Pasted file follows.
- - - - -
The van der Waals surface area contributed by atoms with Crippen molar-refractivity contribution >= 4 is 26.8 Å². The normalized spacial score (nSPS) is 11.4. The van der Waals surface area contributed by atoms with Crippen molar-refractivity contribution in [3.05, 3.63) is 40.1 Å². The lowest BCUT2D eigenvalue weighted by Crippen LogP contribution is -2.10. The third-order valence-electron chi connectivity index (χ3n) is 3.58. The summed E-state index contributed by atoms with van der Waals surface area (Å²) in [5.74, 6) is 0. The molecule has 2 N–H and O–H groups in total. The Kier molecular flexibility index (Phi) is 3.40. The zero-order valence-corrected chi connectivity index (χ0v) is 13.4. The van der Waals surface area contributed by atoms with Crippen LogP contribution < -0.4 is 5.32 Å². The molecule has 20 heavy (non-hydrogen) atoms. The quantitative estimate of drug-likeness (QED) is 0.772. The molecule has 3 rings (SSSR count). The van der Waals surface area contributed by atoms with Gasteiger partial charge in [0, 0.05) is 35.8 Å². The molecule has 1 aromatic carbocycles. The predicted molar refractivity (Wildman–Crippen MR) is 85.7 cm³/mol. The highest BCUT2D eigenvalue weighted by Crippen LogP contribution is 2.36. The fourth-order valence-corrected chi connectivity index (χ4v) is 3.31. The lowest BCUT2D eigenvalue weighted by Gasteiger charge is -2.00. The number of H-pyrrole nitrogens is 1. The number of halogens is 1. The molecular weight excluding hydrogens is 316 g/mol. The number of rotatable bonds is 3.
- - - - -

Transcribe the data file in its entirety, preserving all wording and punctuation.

The van der Waals surface area contributed by atoms with Crippen molar-refractivity contribution >= 4 is 26.8 Å². The normalized spacial score (nSPS) is 11.4. The van der Waals surface area contributed by atoms with Crippen molar-refractivity contribution in [3.05, 3.63) is 40.1 Å². The lowest BCUT2D eigenvalue weighted by Crippen LogP contribution is -2.10. The third-order valence-electron chi connectivity index (χ3n) is 3.58. The summed E-state index contributed by atoms with van der Waals surface area (Å²) in [5.74, 6) is 0. The molecule has 2 N–H and O–H groups in total. The Kier molecular flexibility index (Phi) is 3.40. The zero-order valence-corrected chi connectivity index (χ0v) is 13.4. The van der Waals surface area contributed by atoms with Crippen LogP contribution < -0.4 is 5.32 Å². The molecule has 20 heavy (non-hydrogen) atoms. The quantitative estimate of drug-likeness (QED) is 0.772. The molecule has 3 rings (SSSR count). The van der Waals surface area contributed by atoms with Gasteiger partial charge in [0, 0.05) is 35.8 Å². The molecule has 1 aromatic carbocycles. The predicted molar refractivity (Wildman–Crippen MR) is 85.7 cm³/mol. The highest BCUT2D eigenvalue weighted by Crippen LogP contribution is 2.36. The fourth-order valence-corrected chi connectivity index (χ4v) is 3.31. The lowest BCUT2D eigenvalue weighted by Gasteiger charge is -2.00. The number of H-pyrrole nitrogens is 1. The number of halogens is 1. The molecular weight excluding hydrogens is 316 g/mol. The number of rotatable bonds is 3.